Dutch (1659 - 1660 - 1718) Primary
Dutch (1937 - 2015) Engraver
Old Ream Wrapper, Blackca. 1969
11.25 x 9.375 in. (28.575 x 23.813 cm)
Bryn Mawr College
Accession Number: 2019.4.65
Geography: Europe, Netherlands
Classification: Fine and Visual Arts; Prints; Engravings
This object has the following keywords:
- Equus caballus - Hooved animal. Original populations of Equus caballus were once found in the steppe zone from Poland to Mongolia. Now domesticated, horses occur throughout the world and in feral populations in some areas. Three of the several early breeds of horse - Przewalski's horse from central Asia, the tarpan from eastern Europe and the Ukrainian steppes, and the forest horse of northern Europe - are generally thought to have been the ancestral stock of modern domestic horses. According to this line of thinking, Przewalski's horse and the tarpan formed the basic breeding stock from which the southerly 'warm-blooded' horses developed, while the forest horse gave rise to the heavy, 'cold-blooded' breeds. All modern breeds are divided as light, fast, spirited breeds typified by the modern Arabian, heavier, slower, and calmer working breeds typified by the Belgian, and intermediate breeds typified by the Thoroughbred. They are also classified according to where they originated (e.g., Percheron, Clydesdale, and Arabian), by the principal use of the horse (riding, draft, coach horse), and by their outward appearance and size (light, heavy, pony).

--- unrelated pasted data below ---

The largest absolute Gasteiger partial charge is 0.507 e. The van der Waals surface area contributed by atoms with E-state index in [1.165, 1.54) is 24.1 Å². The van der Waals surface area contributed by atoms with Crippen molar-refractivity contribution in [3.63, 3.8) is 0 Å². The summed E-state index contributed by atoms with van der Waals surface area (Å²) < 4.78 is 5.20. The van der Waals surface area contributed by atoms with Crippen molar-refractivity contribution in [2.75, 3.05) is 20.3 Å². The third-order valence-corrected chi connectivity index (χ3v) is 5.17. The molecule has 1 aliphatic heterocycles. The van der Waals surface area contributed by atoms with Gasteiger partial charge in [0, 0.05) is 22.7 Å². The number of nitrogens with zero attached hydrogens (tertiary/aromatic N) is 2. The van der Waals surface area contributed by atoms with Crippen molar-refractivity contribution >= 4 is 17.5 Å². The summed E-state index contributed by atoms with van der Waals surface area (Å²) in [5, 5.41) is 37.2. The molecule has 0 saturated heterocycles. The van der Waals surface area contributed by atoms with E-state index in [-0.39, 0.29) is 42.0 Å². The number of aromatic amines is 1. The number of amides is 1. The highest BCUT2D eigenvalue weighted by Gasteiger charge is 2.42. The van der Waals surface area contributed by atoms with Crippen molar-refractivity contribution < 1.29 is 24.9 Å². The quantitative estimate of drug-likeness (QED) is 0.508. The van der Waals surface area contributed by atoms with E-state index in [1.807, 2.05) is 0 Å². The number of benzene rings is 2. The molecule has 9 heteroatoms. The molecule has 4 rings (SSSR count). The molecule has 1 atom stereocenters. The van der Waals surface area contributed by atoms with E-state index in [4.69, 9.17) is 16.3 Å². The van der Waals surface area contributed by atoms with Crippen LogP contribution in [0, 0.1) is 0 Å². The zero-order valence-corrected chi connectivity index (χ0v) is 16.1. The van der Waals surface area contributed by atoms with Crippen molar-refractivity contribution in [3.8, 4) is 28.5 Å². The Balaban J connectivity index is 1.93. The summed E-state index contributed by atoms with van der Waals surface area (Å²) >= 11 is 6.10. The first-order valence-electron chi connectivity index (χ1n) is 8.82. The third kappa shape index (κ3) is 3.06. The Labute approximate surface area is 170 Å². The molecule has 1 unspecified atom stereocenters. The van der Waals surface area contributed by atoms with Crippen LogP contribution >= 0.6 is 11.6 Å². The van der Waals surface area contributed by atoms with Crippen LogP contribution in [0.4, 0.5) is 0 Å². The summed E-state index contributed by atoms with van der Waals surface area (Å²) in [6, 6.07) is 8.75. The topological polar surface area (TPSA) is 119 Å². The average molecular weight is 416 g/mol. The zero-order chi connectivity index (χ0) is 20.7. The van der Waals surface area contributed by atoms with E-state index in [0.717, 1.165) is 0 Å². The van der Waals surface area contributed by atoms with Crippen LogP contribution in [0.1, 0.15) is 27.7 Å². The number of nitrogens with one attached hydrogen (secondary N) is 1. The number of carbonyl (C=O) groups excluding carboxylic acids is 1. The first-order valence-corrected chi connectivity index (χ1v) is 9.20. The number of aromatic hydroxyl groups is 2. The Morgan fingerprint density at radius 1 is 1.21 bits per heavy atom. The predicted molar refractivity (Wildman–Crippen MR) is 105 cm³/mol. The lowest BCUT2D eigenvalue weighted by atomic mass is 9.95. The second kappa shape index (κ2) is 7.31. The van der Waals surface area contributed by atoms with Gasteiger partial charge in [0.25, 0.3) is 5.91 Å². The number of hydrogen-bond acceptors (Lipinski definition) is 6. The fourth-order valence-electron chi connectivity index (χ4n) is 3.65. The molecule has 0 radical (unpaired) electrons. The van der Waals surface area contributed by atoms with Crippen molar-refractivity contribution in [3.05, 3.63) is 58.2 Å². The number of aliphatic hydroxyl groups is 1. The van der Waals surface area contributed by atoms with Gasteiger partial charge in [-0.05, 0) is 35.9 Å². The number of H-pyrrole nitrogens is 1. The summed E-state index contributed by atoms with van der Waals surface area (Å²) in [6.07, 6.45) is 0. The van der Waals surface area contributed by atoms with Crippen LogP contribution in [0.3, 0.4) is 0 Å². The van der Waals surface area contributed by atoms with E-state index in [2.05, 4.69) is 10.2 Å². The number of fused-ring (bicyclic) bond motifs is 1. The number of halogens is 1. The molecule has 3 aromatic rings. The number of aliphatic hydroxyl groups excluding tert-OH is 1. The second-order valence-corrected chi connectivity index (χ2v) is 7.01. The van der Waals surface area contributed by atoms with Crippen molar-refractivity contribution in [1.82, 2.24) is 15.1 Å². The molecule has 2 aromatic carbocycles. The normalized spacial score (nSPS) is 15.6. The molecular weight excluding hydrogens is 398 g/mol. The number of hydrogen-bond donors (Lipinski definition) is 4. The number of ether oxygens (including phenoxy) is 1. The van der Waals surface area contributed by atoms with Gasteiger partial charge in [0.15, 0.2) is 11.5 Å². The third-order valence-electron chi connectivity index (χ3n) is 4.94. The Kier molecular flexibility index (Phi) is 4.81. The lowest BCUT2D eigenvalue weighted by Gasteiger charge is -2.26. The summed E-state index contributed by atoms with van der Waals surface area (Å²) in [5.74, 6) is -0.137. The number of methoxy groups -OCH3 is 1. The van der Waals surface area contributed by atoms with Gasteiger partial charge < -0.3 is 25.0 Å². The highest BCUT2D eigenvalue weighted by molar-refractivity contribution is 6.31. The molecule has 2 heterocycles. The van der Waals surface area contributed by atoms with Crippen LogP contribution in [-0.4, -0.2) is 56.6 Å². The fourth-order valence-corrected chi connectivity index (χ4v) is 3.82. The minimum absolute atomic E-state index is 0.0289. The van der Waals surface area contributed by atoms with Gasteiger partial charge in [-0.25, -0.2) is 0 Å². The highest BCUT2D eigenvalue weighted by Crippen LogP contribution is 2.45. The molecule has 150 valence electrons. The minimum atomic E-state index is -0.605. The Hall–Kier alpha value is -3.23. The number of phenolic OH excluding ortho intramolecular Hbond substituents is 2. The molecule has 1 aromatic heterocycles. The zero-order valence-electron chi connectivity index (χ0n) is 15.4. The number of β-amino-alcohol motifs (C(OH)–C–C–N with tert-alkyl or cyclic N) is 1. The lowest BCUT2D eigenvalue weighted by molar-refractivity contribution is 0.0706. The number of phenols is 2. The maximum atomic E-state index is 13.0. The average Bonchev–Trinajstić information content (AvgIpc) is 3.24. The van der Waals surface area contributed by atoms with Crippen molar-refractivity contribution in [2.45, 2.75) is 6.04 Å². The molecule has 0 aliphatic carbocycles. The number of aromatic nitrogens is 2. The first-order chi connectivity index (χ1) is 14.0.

- etching - Intaglio process in which the design is worked into an acid-resistant substance coating the metal printing plate; the plate is then exposed to acid, which etches the plate where the metal is exposed, to create lines and dark areas. For the single step of exposing the plate to acid, use "biting."
- Netherlandish - Refers in general to cultures that have occupied the same area as the modern nation of the Netherlands in northwestern Europe along the North Sea, as well as the territory extending through medieval Flanders, which is the area of modern Belgium and part of France. For the culture of the modern nation of the Netherlands, prefer "Dutch (culture)," although usage overlaps.
- paper - Refers generally to all types of thin matted or felted sheets or webs of fiber formed and dried on a fine screen from a pulpy water suspension. The fibers may be animal, such as hair, silk or wool, or mineral, such as asbestos, or synthetic. However most paper is made from cellulosic plant fiber, such as from wood pulp, grass, cotton, linen, and straw.
- windmills - Buildings or devices with sails or vanes that turn in the wind and generate power. The devices operate by means of a rotating shaft on which sails are mounted or placed at an angle so that the force of wind against them causes rotation, which in turn produced energy. Windmills were historically used chiefly in flat districts for operating a mill to grind grain or pump water; the older and most characteristic European form consists of a conical mill-house with a dome or cap supporting four sails. Modern devices tap the wind to produce electricity by using a disk of sails mounted on a framework.
- wrappers - In bibliographic description, attached paper covers of books or pamphlets; originally temporary covers intended to be replaced by permanent bindings.
- wrapping paper - Typically refers to strong paper usually made from mixed pulps that is used for packing or wrapping parcels.
- Plate Dimensions: 11.25 x 9.375 in. (28.575 x 23.813 cm)
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